This paper examines the methodological arguments for using 'SMS diaries' to capture the emotions experienced by consumers of services at the very moment they are being felt. The objective of the methodology was to capture the emotions that patrons experienced in real time, in a manner that gives them the freedom to express these feelings in their own words, without having to adhere to a predefined list of emotions, which could potentially be considered restrictive. The importance of capturing emotions as they are being experienced cannot be overstated, as previous studies (and indeed the one outlined here) have evidenced that consumers can forget the emotions they have experienced when asked to recall them in retrospect. Using mobile phones to capture consumption experiences has found some take-up in consumer research, but not in the context of the emotional 'journeys' that customers experience in service situations. These emotional episodes are important to understand as they can influence customer satisfaction levels and the overall evaluative judgements of service providers. The SMS diaries used here proved to be an effective and compelling way of learning about the consumption emotions that patrons experienced while using a variety of services.
Published 1 July 2015

The economic worth of product placement in prime-time television shows
Genevieve Begy and Vishal Talwar pp. 253–275 [PDF]
Product placement is fiercely being courted by firms as a consequence of the declining credibility of traditional broadcast advertising and the '30-second spot'. Very little research analysing its economic worth exists outside of the realm of film, however. This paper responds by applying a consistent measure of placement effectiveness to television through use of event analyses. It finds a mean cumulative abnormal return of 0.79% in a sample of 264 placements from the 2011-12 prime-time season, confirming that product placement in television is positively and significantly associated with movement in firms' stock prices. Placement in a season premiere has significantly higher mean returns than in a non-pivotal episode, irrespective of whether the firm places the product in both episodes. A cross-sectional analysis of placement, episode and show factors suggests that the duration of placement and one-hour show length are positively associated with stock price movement. Placement in a show's debut season is adversely associated to worth.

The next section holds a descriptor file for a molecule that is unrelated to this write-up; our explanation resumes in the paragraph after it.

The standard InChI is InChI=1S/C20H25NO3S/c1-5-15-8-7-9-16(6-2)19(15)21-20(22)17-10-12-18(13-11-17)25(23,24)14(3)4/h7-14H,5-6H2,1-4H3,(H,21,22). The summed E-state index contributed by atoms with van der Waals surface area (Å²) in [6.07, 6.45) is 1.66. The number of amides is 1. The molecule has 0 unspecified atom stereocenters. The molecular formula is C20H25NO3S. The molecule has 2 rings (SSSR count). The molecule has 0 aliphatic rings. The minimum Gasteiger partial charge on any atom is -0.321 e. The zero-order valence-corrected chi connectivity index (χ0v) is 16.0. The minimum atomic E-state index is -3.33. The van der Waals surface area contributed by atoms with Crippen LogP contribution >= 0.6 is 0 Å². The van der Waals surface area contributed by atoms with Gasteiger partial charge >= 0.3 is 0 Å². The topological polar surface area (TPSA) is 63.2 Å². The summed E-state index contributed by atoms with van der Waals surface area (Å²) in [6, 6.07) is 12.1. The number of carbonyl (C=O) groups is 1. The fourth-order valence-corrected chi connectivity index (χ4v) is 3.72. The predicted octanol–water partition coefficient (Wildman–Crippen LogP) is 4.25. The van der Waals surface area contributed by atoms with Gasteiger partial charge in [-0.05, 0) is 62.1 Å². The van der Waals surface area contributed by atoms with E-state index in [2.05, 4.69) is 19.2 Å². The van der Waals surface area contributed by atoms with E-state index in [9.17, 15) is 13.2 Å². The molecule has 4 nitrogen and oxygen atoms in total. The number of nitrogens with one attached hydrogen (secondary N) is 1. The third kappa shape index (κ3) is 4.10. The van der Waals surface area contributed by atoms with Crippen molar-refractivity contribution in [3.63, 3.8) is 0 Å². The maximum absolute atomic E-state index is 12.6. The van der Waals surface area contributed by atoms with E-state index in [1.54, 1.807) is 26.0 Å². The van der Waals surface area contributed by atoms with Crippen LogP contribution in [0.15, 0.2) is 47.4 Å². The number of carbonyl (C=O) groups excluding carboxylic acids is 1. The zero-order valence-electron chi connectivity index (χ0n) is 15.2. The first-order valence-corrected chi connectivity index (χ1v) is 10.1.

Published 1 April 2015

Cultural influence on the adoption of social networking sites
María-del-Carmen Alarcón-del-Amo, Carlota Lorenzo-Romero and Miguel-Ángel Gómez-Borja pp. 277–300 [PDF]
The main objective of this paper is to understand user interaction behaviour on social networking sites (SNS), and to investigate cultural influence on acceptance and use behaviour. SNS are growing in importance, and the many advantages they offer to companies are on the increase. The model described in this paper has been defined on the basis of a technology acceptance model (TAM) to examine the adoption and use of SNS, by adding trust and perceived risk constructs. To analyse the culture as a moderating effect of the causal relationships proposed, we focus on two European countries, using a multi-group structural equation model (SEM). This study shows that extended TAM (ETAM) is appropriate for use in predicting the acceptance of voluntary-use technologies, and it focuses on social relationships. The cultural effects may moderate some theoretical relationships in the adoption process.
Published 7 March 2016

Cultural embeddedness of products: a new measurement of culture and its effects
Alexander Jakubanecs and Magne Supphellen pp. 301–324 [PDF]